Newsome Park: A Thriving Community, a Segregated City

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Where was Newsome Park, and who lived there? What were residents of Newsome Park Known for?

Newsome Park was a community in Hampton Roads, Virginia, where many black NASA employees settled during World War II and the post-war period. In the middle of a segregated city, the residents of Newsome Park formed a tight-knit community, which is highlighted in the book Hidden Figures.

Hampton Roads: A Segregated City

As progressive and forward-looking as Hampton Roads may have seemed at first glance to someone like new NASA employee Dorothy Vaughan, it was still a segregated city of the American South at the height of the Jim Crow era. Black people and white people had separate entrances to get on buses, and blacks were expected to give up their seats to whites if the white section was filled. African-Americans who were caught sitting in white sections could be fined, arrested, or even dragged off the bus and beaten by police. These practices even extended to black soldiers in uniform. Indeed, segregation was powerfully entrenched in the nation’s historical experience and was an unmistakable feature of life wherever one traveled, especially in the South.

The injustice seemed all the more perverse during World War Two. Black Americans were being asked to fight and die to defeat genocidal Nazis in Europe, yet were simultaneously being told to accept a brutal and violent system of repression at home. The irony wasn’t lost on many. Black scholars like Altona Trent Johns noted the distressing similarities between the German treatment of Jews and southern whites’ treatment of their black fellow citizens, a theme that was echoed all throughout black civil society—in churches, the press, sororities and fraternities, and civic organizations. The question was clear: What are we fighting for? Victory in the war overseas had to be matched by victory over white supremacy at home.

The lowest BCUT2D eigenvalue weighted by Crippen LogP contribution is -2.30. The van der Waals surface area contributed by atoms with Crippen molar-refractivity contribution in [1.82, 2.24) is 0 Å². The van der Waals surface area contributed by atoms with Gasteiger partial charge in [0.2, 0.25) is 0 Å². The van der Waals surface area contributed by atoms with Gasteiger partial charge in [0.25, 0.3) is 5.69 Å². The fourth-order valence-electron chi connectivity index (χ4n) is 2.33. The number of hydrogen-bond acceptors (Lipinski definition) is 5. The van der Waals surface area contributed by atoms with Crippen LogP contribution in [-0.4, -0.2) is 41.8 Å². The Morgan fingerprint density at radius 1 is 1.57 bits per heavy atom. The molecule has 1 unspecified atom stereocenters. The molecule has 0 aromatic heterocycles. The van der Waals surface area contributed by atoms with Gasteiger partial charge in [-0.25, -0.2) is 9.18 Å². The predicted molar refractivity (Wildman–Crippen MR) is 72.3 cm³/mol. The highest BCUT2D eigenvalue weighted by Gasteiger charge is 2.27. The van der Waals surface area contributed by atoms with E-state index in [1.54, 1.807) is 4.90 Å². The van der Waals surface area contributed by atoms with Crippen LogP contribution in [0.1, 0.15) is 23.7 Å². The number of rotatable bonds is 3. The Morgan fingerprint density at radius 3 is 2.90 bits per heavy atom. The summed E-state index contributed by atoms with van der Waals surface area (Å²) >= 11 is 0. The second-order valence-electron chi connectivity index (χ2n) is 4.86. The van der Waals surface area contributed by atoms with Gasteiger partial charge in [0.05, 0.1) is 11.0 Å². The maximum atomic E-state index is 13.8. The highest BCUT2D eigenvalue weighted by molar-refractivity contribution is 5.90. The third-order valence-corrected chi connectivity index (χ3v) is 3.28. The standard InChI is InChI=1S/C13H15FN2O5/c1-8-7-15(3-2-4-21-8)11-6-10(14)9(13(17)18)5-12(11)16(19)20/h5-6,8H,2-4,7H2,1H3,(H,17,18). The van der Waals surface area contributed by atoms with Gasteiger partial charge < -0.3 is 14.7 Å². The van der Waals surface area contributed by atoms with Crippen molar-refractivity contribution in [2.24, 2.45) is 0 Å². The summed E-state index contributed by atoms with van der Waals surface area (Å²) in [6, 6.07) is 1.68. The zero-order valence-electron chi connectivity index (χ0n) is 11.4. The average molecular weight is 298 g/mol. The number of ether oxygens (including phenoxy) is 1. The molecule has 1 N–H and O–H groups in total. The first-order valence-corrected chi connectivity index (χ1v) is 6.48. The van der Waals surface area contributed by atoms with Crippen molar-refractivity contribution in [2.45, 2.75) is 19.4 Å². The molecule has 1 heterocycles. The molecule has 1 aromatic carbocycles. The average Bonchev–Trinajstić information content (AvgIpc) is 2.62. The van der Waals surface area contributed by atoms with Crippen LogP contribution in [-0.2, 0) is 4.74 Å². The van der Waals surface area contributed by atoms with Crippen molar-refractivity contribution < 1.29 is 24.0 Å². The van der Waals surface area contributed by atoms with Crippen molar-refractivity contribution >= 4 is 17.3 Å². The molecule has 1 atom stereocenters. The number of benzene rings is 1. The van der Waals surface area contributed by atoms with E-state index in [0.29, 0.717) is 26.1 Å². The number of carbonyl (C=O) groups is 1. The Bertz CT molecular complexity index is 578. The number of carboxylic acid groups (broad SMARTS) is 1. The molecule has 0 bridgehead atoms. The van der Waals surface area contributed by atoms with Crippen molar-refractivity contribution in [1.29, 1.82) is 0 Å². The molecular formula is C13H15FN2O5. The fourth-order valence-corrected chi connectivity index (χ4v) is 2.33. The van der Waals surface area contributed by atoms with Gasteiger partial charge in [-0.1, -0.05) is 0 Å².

Newsome Park

The new black economic migrants to the region, like Dorothy, settled in a neighborhood called Newsome Park. The community was built during the Depression, a subdivision designed and built “for blacks, by blacks.” It became a focal point of the black community in Hampton Roads, attracting residents from all different occupations and income levels. 

Because legal segregation prohibited so many of Newsome Park’s residents from full participation in Virginia’s economy and society, the community (like many other black communities throughout the South) became economically and culturally self-sufficient. Newsome Park featured its own community center with a full kitchen and banquet space, basketball and tennis courts, and a baseball diamond. The shopping center was home to a bustling grocery store, drugstore, barbershop, and even a TV repair shop.